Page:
This column was written by Brian Crandall, who runs the blog “Ithacating in Cornell Heights.”
Tompkins’ new comprehensive plan
Tompkins County has just released its new comprehensive plan, the first since 2004.
That might not seem like a big deal, but in that time period, the county has probably added 4,500 residents and a couple thousand housing units, so it’s more important than it might seem at first glance (for the sake of comparison, every county community except Ithaca city has made a plan since 2000; the city’s dates from 1971).
Currently, the plan is in review and up for adoption by the County Legislature at their meeting on the 17th. The 109-page document has been in the works since the fall of 2013.
Editor’s Note: Today, we’re publishing a story looking at some background on the plan and its economic aspirations for the county.
Tomorrow, we’ll be focusing on the plan’s talk of development and affordable housing.
Background on the plan
Generally, the county doesn’t play a big role in what does and doesn’t get built in its constituent villages and towns. Building projects are required to get county input, but the county isn’t about to stop anything, nor does it have much authority to (unless you’re applying for tax breaks, like Jason Fane’s 130 E. Clinton project).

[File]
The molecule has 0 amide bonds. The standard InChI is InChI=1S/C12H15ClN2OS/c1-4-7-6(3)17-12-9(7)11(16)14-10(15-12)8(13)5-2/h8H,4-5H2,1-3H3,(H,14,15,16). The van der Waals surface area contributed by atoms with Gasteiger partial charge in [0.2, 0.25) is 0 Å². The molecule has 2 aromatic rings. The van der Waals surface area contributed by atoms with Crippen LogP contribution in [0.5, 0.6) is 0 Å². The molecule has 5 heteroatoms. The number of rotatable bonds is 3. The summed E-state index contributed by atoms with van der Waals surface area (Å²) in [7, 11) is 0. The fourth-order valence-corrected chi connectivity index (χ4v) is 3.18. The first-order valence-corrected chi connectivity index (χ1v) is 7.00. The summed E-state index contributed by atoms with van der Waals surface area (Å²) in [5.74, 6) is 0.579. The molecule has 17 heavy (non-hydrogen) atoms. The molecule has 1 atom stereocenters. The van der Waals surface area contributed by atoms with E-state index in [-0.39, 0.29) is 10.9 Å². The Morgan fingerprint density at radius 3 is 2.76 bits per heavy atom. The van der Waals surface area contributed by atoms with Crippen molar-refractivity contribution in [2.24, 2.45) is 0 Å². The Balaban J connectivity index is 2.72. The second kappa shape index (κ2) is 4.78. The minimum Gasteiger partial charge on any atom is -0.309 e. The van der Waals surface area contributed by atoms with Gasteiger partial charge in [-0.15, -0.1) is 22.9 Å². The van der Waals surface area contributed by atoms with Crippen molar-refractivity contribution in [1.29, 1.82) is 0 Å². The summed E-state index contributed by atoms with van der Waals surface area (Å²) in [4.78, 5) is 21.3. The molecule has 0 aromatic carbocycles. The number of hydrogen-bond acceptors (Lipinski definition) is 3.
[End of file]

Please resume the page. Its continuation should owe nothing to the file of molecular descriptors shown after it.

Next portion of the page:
Perhaps the largest point of contention at the moment is the intermunicipal NYSEG natural gas pipeline, which Lansing wants and needs to sustain its growth, but the county has issues with, saying it could upset their green energy goals.
On the opposite end of the scale was the Cayuga Ridge project for the Biggs parcel, which the county planned to sell to an affordable housing developer, but received significant blowback from the West Hill community. Cayuga Ridge was later cancelled when a site check by the developer revealed more wetlands than previously thought.
The economics of the county’s future
Economically, the county plans on sustaining its biggest contributors, education and healthcare, while making an effort to diversify with incentives towards manufacturing, high-tech/tech startups, food processing, agriculture and tourism.
Specifically, they’re hoping to leverage the Cornell tech scene into permanent jobs and new economic development, which has met with some success, though nothing on the scale of, say, Silicon Valley or the Research Triangle.
The high taxes, isolated location and lack of access to capital are major hurdles in an area that has plenty of brain power to tap into.
The county is hoping to alleviate some of the burden by utilizing the state’s STARTUP NY program, and supporting resources like the new Rev business incubator in downtown Ithaca.
The county only seems to be expecting 3,000-6,000 new jobs in the next ten years – a number that seems a little conservative, if recent growth is any indicator. The county (aka the Ithaca metro, following the Federal BLS) has added 8,400 jobs since December 2004 (63,700 jobs in December 2004 to 72,100 in December 2014).
On an individual scale, the county is seeking to expand broadband internet infrastructure and maintain the airport, which has seen a sharp decrease in travelers over the past year, putting its long-term feasibility at risk.
There will also be continued funding towards planning studies (a study examining the NYS DOT relocation from the waterfront is the latest example), tourism advertising and tax abatements when appropriate.